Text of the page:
Attention should be paid to times during which the asset is most vulnerable, for example, during periods of public access and unrestricted access or while in transit. In some instances, an asset has associated time sensitivity.
There are three possible security posture scenarios in the threat and safeguards environment. The first is identified in Figure 2 as an equilibrium state. This state of equilibrium is the most desirable security posture. In this environment, threats are identified and appropriate safeguards are in place to reduce the associated risks to a level, which is acceptable to the organization’s senior management.
The second security posture, which an organization might experience, is referred to as a vulnerable state, since the threats outweigh the safeguards.
The third security posture is referred to as an excessive state since the safeguards employed exceed the threats. The result is an overspending in the area of security measures, which is not commensurate with the threat; and thus is not justifiable.
Risk is defined as, “ a chance of loss measured in terms of likelihood of occurrence and level of consequences to the organization”.
The level of risk existing in the organization can be categorized as:
High - requiring immediate attention and safeguard implementation,
Medium - requiring attention and safeguard implementation in the near future, or
Low - requiring some attention and consideration for safeguard implementation.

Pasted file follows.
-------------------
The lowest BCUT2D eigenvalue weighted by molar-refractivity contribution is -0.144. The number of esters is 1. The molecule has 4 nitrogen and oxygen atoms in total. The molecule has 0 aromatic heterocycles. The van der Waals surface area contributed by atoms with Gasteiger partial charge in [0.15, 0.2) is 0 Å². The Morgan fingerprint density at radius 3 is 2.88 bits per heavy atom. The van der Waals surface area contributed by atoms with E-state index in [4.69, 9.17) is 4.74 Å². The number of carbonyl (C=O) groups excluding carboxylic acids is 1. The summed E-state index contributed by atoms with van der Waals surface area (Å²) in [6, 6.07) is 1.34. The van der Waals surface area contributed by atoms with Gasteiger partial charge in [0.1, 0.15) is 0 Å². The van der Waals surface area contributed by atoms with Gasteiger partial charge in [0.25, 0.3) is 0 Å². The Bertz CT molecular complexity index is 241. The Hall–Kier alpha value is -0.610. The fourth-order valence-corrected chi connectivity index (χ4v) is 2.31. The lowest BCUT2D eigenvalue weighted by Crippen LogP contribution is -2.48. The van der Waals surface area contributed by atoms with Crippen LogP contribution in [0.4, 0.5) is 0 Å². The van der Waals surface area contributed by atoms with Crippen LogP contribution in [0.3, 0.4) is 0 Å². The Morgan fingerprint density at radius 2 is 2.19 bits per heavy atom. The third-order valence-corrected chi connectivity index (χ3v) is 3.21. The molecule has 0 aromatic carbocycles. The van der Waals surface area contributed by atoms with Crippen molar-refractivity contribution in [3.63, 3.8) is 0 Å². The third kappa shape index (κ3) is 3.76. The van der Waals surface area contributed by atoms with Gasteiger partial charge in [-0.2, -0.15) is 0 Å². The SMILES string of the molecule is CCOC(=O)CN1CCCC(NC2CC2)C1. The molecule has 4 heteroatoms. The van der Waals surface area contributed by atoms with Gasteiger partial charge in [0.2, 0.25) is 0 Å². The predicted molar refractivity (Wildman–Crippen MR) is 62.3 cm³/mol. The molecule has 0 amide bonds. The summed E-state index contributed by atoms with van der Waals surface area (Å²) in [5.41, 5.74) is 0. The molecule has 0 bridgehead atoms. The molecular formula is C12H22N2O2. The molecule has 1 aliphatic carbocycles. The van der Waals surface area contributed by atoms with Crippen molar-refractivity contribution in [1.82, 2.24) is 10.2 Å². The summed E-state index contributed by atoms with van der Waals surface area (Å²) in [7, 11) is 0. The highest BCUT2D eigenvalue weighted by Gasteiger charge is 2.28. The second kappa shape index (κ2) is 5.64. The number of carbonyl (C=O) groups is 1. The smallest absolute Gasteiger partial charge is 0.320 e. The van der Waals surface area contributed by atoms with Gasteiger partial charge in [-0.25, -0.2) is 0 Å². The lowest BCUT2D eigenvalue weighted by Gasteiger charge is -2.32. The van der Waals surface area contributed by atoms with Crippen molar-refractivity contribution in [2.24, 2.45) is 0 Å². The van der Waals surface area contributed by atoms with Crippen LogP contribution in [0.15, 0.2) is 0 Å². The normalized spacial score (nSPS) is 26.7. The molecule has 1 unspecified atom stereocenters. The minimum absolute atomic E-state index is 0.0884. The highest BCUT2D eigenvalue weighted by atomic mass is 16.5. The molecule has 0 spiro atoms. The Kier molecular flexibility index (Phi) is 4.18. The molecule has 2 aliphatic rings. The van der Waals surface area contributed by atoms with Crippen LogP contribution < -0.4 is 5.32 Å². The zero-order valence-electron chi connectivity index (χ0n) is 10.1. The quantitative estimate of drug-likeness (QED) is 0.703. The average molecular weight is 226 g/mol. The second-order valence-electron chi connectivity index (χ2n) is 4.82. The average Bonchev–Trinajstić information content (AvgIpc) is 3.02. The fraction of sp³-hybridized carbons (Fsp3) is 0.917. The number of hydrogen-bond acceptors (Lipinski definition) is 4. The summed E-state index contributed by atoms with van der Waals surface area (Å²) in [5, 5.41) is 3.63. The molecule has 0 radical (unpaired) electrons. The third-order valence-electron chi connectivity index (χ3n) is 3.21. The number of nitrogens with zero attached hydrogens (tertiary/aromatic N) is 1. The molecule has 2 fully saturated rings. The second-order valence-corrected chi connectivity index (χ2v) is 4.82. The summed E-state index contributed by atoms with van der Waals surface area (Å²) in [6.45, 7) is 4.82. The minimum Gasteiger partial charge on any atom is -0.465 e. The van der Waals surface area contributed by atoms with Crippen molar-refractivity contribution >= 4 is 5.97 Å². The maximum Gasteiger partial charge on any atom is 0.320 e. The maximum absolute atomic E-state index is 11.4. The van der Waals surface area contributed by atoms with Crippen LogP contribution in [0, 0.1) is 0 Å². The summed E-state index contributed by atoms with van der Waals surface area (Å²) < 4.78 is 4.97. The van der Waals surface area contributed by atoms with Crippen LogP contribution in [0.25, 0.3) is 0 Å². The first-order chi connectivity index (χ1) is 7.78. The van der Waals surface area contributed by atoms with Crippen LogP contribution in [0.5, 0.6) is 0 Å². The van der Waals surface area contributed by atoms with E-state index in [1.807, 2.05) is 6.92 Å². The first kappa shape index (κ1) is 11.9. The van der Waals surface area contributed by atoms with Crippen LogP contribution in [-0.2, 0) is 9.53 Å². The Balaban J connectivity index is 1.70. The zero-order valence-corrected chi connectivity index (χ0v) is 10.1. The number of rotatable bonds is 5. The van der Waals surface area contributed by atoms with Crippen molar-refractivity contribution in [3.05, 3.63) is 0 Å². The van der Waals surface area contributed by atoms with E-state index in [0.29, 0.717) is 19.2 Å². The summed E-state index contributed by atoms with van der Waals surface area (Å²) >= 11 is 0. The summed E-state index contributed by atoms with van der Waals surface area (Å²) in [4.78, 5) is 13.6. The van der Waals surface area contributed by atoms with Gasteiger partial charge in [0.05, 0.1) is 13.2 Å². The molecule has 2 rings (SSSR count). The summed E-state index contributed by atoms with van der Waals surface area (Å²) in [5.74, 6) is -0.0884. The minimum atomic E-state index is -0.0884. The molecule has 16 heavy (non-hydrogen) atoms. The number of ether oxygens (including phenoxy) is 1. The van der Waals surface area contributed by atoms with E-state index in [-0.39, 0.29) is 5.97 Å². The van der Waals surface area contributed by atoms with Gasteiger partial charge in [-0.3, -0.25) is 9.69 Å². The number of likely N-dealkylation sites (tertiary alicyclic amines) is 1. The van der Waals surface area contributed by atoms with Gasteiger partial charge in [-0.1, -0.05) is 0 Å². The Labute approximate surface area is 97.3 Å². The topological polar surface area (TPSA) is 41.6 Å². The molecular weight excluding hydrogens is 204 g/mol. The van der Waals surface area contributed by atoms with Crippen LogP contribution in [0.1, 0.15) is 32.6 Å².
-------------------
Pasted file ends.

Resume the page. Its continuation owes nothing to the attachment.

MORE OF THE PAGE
Risk Assessment Table
Asset Threat Risk Assessment
Establish Risk Level Describe any Vulnerabilities Describe Existing Safeguards Describe the Threat Describe the Asset Risk Vulnerabilities Existing Safeguards
The closing phase of the TRA process includes the proposal of recommendations.
These recommendations are intended to improve the security posture of the organization through risk reduction,
Provide considerations for business recovery activities should realised threats cause damage, and
Identify implementation constraints.
Once safeguards that would augment the existing safeguards and improve the security profile are proposed, the risk posture can be re-evaluated as low, medium or high.
The TRA is considered to be a vital, living document, which is essential to meeting the security objectives of the organization. The TRA must be updated annually, or whenever an occurrence reveals a deficiency in the existing assessment. The TRA should also be updated whenever changes are planned to the systems or environments, in which the asset occurs, which could create new risks or redundant safeguards.